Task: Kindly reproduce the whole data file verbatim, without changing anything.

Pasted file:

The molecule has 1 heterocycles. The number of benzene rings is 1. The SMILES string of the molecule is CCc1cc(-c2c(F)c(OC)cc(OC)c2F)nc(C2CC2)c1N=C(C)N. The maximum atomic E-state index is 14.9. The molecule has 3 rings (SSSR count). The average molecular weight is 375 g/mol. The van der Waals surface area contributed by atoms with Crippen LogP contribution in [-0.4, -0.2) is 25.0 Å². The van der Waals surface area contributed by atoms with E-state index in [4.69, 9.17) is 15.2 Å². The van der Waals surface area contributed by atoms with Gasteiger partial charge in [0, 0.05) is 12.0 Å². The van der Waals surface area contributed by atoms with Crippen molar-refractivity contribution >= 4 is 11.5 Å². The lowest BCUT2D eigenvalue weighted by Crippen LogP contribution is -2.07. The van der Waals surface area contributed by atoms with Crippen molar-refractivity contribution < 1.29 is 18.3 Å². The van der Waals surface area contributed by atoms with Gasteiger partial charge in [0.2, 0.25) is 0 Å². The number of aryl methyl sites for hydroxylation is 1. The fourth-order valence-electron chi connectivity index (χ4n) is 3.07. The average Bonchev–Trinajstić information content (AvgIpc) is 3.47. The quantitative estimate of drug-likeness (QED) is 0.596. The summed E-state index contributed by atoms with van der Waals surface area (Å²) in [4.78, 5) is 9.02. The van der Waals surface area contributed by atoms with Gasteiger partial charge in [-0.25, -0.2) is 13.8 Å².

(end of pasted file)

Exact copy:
The molecule has 1 heterocycles. The number of benzene rings is 1. The SMILES string of the molecule is CCc1cc(-c2c(F)c(OC)cc(OC)c2F)nc(C2CC2)c1N=C(C)N. The maximum atomic E-state index is 14.9. The molecule has 3 rings (SSSR count). The average molecular weight is 375 g/mol. The van der Waals surface area contributed by atoms with Crippen LogP contribution in [-0.4, -0.2) is 25.0 Å². The van der Waals surface area contributed by atoms with E-state index in [4.69, 9.17) is 15.2 Å². The van der Waals surface area contributed by atoms with Gasteiger partial charge in [0, 0.05) is 12.0 Å². The van der Waals surface area contributed by atoms with Crippen molar-refractivity contribution >= 4 is 11.5 Å². The lowest BCUT2D eigenvalue weighted by Crippen LogP contribution is -2.07. The van der Waals surface area contributed by atoms with Crippen molar-refractivity contribution < 1.29 is 18.3 Å². The van der Waals surface area contributed by atoms with Gasteiger partial charge in [0.2, 0.25) is 0 Å². The number of aryl methyl sites for hydroxylation is 1. The fourth-order valence-electron chi connectivity index (χ4n) is 3.07. The average Bonchev–Trinajstić information content (AvgIpc) is 3.47. The quantitative estimate of drug-likeness (QED) is 0.596. The summed E-state index contributed by atoms with van der Waals surface area (Å²) in [4.78, 5) is 9.02. The van der Waals surface area contributed by atoms with Gasteiger partial charge in [-0.25, -0.2) is 13.8 Å².